By the way I saw videos like an automatic chicken breeder and roaster that made me feeling strange. O.k. animals get killed to get resources. But isn’t this view to the world a touch too much adapted to the spectacle of resources? Aren’t we just learning in the real world by the hard way that our world is more than a mere resource? Am I moralizing here in the wrong place between bits and pixels? I miss something in this game, this model of the real.

So at the end of this MOOC am I a survivor after all? I think so, although I get slain from time to time when I do not pay attention. But I need to thank all MOOC participants for the good tipps in the chat. Most of all I thank Rose for a lot of teaching in how to craft things, mine effectively and better survive with a bow! Thanks Rose for beeing my teacher! Our situation showed me that it is much easier and better to get things personally explained than to run around searching for hidden clues. Thanks also for showing me new places like the nether land. I had never reached there alone by myself.

I have learned a lot in this game including frutstrations and yet a high fun factor. And it makes me eager to get to know even more. I still feel like a beginner when I see the complicated mechanisms that are build by Linda or Rose. No chance to compare with these results! But on the other hand this wasn’t my goal this time. I wanted to get to know the basic features and be able to survive in the monster-wilderness of this game. So far so good. Now I am curious for using a programming mod to teach my younger students in computing science and programming. And learn how to get things enchanted like the „magic bow“. And how about a coffee mod? Didn’t someone just invent it? Hm, no. Some things should be reserved for the real world.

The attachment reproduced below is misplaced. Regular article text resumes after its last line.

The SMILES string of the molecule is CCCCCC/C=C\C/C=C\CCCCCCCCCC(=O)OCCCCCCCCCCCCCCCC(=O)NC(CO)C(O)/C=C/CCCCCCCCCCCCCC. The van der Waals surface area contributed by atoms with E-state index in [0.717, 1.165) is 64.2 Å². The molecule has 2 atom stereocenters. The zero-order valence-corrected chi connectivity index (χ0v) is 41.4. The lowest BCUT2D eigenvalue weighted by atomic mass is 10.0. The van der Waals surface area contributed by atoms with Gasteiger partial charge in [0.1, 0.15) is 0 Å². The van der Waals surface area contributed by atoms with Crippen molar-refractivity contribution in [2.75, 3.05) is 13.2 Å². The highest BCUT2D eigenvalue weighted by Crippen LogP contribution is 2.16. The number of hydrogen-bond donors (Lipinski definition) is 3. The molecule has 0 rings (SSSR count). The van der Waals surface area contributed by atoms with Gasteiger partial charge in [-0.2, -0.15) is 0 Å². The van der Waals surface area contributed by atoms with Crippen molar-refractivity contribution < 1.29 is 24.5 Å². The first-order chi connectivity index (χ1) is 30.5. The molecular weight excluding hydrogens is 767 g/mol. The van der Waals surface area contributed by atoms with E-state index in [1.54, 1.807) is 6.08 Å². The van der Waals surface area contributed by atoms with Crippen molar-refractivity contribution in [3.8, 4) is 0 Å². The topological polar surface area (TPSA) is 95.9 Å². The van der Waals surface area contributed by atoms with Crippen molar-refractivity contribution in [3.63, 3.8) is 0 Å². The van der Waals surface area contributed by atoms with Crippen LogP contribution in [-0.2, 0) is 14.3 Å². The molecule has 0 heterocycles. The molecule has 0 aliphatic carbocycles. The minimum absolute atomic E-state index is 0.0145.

A boat tour with virtual friends along the beach house, in the boats behind me Rose and … Oh my god, where is Linda? Liindaa!!

Who is it in the morning hour knocking at my window? An early bird? No, rather a late zombie… Good to have a breakfast knife.

A new challenge is waiting, navigating east, having an eye at the block coords.

A light in the dark. My lighthouse showed my the way when arriving from seaside.

A view over savanna land from the platform above.

And looking west to the sea, it is obvious why i chose this bay for landing. No?

A skeleton trying to reach the land in my bay. Shooting with the bow is like a touch of the middle ages.

Monster in the morning but moving in the water it’s too slow. The bow as a weapon of distance makes the defense much easier.

Week No.5: Saturday/Sunday 13./14.02. – What an entrance into the „new world“ in survival mode, after spawning and leaving the building, I „died“ running down the alley hit by the darts of a skeleton.

Still enough lifepoints, but meeting a skeleton at night can dramatically shorten your "lifetime".